MDC Legal Director Mark Cox and Law Clerk Miette Xamon discuss the legal challenges workplaces should be aware of when employees work from home. The Administrative Appeals Tribunal in a 2011 decision involving a Telstra employee – who twice fell down the stairs while working from home – found that their employer was in fact liable for injuries sustained in the falls, they write.
Mark will chair the Employment Law Round-up Conference in March, while MDC Legal Senior Associate Joanna Knoth will give a presentation on Managing Ill and Injured Workers.
With the flexibility of information technology, working from home is easier than ever, and more popular for many, being associated with greater overall job satisfaction. The benefits may be better work-life balance, more time spent with family and friends, and better management of parental and carer responsibilities. 16.4% of Australians now work some of their usual work hours from home, with the highest percentage being women aged 35-44, particularly in professional or management roles.
But this raises some challenges for employers, including regarding their workplace liability, and also questions associated with managing efficiencies, ensuring data security, and protection of privacy, intellectual property and confidential information.
Under the Occupational Safety and Health Act (‘OSH’ Act), employers are obliged to provide and maintain a working environment in which employees and not exposed to hazards. A ‘workplace’ under the OSH Actmeans any place where employees work or are likely to be in the course of their work. Similarly, under the Safety, Compensation and Rehabilitation Act 1988 (Cth) a ‘place of work’ includes any place at which the employee is required to attend for the purpose of carrying out the duties of his or her employment. This broad definition includes working from home. The same duties not to expose workers to hazards, and the duty to provide information, instruction and training, extend to employees working from home. Employees have their own duties under the OSH Act to take reasonable care in ensuring their own health and safety, which extend to working from home as well.
A 2011 case involving a Telstra employee who twice fell down the stairs while working from home found that their employer was in fact liable for injuries sustained in the falls. The Administrative Appeal Tribunal established that falling down the stairs arose in the course of employment as the employee was working from home with permission. An employer’s duty to provide a safe workplace extends to working from home, and if that environment contains hazards, the employer will likely bear the legal responsibility.
Not all work from home injuries have been successfully compensated. ABC’s Catalyst presenter Maryanne Demasi lodged a workers’ compensation claim for an injury that occurred while going for a run during a morning break from work, on that day she was working from home. Ms Demasi argued that the injury occurred ‘during an ordinary recess’ from her employment, which was contemplated by the legislation. The Administrative Appeal Tribunal disagreed. While going for a run on one’s lunchbreak could be contemplated as ‘during an ordinary recess’, taking a break for the specific purpose of going for a run at any random time of the day is outside of this category.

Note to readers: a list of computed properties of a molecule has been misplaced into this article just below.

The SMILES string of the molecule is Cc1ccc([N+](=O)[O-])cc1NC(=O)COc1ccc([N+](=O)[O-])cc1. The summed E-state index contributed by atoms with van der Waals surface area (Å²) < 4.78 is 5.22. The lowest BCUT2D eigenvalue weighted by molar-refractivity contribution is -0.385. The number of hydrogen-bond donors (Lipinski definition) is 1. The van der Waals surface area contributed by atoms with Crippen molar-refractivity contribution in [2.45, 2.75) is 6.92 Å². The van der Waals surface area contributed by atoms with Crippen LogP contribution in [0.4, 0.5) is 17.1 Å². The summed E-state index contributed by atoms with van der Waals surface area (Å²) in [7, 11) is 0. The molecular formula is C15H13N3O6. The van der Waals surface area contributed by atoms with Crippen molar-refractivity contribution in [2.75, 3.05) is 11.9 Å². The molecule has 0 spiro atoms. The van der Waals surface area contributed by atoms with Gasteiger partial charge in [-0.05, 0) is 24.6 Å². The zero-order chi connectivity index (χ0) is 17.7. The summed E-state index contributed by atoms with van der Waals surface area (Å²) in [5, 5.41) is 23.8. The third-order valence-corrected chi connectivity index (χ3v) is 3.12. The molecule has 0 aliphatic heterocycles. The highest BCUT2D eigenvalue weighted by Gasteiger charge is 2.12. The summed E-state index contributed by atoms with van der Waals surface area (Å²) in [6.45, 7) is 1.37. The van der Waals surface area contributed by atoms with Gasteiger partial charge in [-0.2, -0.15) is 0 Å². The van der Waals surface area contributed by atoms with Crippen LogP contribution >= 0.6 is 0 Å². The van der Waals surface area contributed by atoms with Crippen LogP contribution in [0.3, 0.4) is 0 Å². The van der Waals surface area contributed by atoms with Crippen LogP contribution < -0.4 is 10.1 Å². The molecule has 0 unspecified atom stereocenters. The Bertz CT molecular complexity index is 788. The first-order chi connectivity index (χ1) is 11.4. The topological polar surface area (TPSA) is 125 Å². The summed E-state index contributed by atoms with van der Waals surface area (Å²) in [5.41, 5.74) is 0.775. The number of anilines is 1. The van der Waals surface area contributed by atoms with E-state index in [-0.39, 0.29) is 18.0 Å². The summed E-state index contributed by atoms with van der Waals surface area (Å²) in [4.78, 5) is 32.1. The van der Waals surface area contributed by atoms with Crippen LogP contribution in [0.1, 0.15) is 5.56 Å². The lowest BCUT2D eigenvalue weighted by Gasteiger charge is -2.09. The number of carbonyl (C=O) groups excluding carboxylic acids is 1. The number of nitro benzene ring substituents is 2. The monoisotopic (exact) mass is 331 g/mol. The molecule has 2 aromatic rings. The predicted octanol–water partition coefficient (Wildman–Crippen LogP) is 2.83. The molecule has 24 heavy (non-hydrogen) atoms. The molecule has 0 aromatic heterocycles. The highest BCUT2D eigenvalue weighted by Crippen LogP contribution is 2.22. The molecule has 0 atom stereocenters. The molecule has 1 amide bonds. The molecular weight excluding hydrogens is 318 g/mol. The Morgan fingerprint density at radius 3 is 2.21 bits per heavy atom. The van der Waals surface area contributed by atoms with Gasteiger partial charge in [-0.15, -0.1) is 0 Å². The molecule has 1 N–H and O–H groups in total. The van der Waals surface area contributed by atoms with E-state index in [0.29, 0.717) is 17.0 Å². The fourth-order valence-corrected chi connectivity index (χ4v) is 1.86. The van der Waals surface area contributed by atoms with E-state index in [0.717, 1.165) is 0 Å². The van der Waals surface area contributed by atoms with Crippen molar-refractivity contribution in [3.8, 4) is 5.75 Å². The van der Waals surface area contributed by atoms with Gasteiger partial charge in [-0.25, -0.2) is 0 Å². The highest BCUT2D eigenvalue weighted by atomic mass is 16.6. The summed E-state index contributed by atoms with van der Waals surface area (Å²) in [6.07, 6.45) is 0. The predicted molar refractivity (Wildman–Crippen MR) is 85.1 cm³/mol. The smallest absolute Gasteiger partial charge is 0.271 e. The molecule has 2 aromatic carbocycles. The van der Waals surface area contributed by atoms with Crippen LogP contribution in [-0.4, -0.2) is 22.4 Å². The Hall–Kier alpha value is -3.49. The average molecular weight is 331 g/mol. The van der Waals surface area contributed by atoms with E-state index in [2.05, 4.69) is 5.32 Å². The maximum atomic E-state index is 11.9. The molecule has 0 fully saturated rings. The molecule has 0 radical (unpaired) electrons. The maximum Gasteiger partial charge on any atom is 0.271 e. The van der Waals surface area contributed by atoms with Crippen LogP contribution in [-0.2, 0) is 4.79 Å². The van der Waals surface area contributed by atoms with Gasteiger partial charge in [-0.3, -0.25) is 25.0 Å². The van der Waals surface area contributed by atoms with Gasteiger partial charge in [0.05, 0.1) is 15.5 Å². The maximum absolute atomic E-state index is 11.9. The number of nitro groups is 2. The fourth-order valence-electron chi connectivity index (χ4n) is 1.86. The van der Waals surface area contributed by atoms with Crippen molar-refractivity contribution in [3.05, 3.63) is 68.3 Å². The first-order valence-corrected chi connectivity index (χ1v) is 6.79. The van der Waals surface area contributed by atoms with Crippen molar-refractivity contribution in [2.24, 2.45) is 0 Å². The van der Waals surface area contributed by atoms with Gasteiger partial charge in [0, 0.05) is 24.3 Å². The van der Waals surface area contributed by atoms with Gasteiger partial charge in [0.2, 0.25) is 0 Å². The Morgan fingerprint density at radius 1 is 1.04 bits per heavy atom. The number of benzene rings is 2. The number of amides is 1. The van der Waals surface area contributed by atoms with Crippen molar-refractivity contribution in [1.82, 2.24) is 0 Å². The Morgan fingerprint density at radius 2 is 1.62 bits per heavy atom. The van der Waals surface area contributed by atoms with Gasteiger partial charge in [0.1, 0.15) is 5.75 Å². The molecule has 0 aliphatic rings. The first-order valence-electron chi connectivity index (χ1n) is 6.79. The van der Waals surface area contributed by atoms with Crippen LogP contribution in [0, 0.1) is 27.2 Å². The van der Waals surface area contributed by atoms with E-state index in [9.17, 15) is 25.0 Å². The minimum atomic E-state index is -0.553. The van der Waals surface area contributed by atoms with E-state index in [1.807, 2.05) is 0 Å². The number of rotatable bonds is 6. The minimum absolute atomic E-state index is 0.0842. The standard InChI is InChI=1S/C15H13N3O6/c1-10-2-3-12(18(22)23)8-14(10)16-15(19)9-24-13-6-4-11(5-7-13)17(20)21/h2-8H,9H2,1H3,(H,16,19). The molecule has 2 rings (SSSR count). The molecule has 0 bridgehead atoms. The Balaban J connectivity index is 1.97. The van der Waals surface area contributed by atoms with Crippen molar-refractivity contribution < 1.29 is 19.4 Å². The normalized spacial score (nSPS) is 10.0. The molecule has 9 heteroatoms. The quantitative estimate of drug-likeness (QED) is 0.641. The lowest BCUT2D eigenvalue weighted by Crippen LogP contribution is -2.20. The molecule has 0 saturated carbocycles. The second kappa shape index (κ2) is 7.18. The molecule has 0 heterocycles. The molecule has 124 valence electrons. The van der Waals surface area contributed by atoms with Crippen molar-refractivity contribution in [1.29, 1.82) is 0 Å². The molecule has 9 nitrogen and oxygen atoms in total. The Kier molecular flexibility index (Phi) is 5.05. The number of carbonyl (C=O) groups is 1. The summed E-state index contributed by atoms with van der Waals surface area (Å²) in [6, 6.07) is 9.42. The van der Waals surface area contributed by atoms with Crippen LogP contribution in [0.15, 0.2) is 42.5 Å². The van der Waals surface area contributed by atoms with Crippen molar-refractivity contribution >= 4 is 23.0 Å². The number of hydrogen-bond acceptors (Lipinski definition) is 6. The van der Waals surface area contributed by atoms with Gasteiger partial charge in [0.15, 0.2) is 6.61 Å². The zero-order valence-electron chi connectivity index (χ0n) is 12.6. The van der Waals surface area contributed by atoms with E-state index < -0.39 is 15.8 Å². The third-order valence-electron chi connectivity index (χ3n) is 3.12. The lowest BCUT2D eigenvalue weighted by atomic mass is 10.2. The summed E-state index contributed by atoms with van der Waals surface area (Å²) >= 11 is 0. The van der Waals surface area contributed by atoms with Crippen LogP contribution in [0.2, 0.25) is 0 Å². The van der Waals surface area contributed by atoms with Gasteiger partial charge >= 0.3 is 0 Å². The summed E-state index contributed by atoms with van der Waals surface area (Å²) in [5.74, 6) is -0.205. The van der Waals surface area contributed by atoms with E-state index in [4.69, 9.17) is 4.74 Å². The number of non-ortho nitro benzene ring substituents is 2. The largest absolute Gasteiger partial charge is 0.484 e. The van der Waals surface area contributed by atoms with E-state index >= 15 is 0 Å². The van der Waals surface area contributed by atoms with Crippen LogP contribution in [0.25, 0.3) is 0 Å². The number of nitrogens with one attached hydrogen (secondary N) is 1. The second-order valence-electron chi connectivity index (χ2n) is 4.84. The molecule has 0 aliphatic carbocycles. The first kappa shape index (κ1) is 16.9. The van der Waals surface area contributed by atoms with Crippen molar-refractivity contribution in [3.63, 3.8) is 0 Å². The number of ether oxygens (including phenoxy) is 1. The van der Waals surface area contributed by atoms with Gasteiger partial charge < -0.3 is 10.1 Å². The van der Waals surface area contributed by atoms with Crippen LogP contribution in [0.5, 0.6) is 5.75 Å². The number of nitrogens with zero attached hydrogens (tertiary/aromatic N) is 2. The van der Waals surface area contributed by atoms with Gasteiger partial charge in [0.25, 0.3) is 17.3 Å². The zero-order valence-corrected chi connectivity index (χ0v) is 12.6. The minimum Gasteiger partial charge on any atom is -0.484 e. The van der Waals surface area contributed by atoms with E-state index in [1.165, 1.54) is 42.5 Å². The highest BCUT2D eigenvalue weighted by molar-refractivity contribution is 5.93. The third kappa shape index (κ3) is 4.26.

Before authorising employees working from home, employers should speak with their insurance brokers about the reach of their workers compensation insurance, and they may need to assess the employees home for safety standards.
Employers also need to ensure proper measures are in place to ensure their confidential information and intellectual property is not at risk and that approved, secure IT protocols are in place.
All of those measures should be reflected in a clear ‘Working from Home’ policy to ensure safe and secure workplace practices and systems extend beyond the office to the home working environment. When employees know the appropriate systems and precautions to adopt, the possibility of a safety incident or security breach will be reduced.
The same IT protocols and ergonomic standards applied to workplace office set-ups should apply to home office-setups, as should any standards for particular equipment used.
Employees should be advised of possible risks at their home, just as is routine for office workplace inductions. Existing policies, such as privacy and discrimination policies, which are often forgotten, should be updated to account for the possible issues that arise out of working from home arrangements.
Mark Cox (BA LLB Hons, University of Melbourne) leads the specialist employment law team at MDC Legal. He has over 19 years in practice, mainly in industrial, workplace and employment law. In previous lives he was Associate to Chief Justice David Malcolm, worked in a commercial litigation firm, then as a senior associate of a national firm, and as Principal Solicitor of the Employment Law Centre. Mark is a well-regarded practitioner in workplace relations law, named as a “leading lawyer” in Doyle’s Guide 2014, 2015, 2016, and “market leader” in 2017, 2018. In addition to providing strategic and front end advice and implementing employment contracts, policies and procedures, Mark has conducted litigation and acted as counsel in several jurisdictions on “both sides of the fence” in a wide variety of matters, including injunctions and restraint of trade matters, protected industrial action, contractual claims, general protections and unfair dismissal claims, and bullying and discrimination claims. Contact Mark at [email protected] or connect via LinkedIn.
 Occupational Safety and Health Act 1984 (WA) s 19.
 Occupational Safety and Health Act 1984 (WA) s 20.
 Hargreaves v Telstra Corporation Ltd (2011) 123 ALD 100.
 Demasi v Comcare (Compensation)  AATA 644.